The reason why we need to stop telling new mums to 'savour every moment' 3 years ago

The reason why we need to stop telling new mums to 'savour every moment'

As people fuss and fawn over a new mum and her new tiny arrival, certain sayings have become standard.

"Oh you look great!"

"Oh is he sleeping?"

"Oh she looks like her dad/you/your mam/your auntie."

And then the most common phrase of all:

"Oh enjoy every single moment because the time will fly by."

It's a particularly irritating statement - said with oodles of good intentions, of course. But brutally unhelpful nevertheless.

My smallies are now four-and-a-half years and almost two - and terrifyingly, I can already feel the months starting to slip by that bit more quickly.


The thought of being able to return to tiny newborn feet and that newborn smell; to Moses baskets and size 1 nappies and curious strangers peering into the pram is easy to idolise.

Meaning on a couple of occasions I myself have been tempted to splutter out an ill-advised cliché based on my own, glossy memories of having a brand-new baby.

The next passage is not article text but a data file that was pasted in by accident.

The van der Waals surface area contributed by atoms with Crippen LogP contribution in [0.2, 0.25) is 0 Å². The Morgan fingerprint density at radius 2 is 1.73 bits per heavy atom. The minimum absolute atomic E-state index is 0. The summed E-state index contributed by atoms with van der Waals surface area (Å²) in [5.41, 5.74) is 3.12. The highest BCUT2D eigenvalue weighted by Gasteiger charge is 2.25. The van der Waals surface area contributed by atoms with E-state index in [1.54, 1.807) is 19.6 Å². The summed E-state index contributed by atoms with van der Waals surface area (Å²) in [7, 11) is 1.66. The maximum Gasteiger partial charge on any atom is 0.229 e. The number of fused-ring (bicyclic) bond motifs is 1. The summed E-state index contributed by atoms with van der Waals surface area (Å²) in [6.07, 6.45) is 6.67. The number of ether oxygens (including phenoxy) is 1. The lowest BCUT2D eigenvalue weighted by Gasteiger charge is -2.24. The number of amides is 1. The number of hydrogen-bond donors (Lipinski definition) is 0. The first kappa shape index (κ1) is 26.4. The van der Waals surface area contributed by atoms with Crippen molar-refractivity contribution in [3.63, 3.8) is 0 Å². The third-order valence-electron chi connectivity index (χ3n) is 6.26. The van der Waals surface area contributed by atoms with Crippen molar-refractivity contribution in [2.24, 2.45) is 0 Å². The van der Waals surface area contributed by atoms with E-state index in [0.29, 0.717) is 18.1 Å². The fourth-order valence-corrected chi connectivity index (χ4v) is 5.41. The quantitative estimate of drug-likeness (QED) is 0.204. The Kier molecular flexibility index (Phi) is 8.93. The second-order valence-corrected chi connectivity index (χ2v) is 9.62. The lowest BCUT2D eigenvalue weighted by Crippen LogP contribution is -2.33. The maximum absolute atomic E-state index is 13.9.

But I don't. I bite my tongue. Because truthfully, I have yet to meet a first-time mum who would say that those early weeks and months (or indeed, years) whizzed on by in a heartbeat.

Are you on cloud nine when you have a baby? Broadly speaking, yes. Do you sporadically beam with pure joy and happiness while gazing at your tiny, little one? Naturally. Has your entire world changed for the better? Undoubtedly.

But to say to those same parents cradling their new arrival that they'll 'blink and miss it all' is entirely misselling the reality of being a mum or dad.

"You're in the trenches now," I remember one colleague saying to me when I confessed to being a mum of two-under-three. "Once you have them both in school you won't know yourself."

I was grateful for her realism and empathy too - finally! Someone who refused to glorify the beginnings of parenthood.

So in that vein I tell my new mum friends to cry, to laugh, and to do everything in between as she needs. I tell her I'm there for her, and to throw out the rule-book and listen to her instincts.

I tell her that in the best possible way life will never be the same again. But saviour her time and appreciate every moment? I'll give her more credit than that...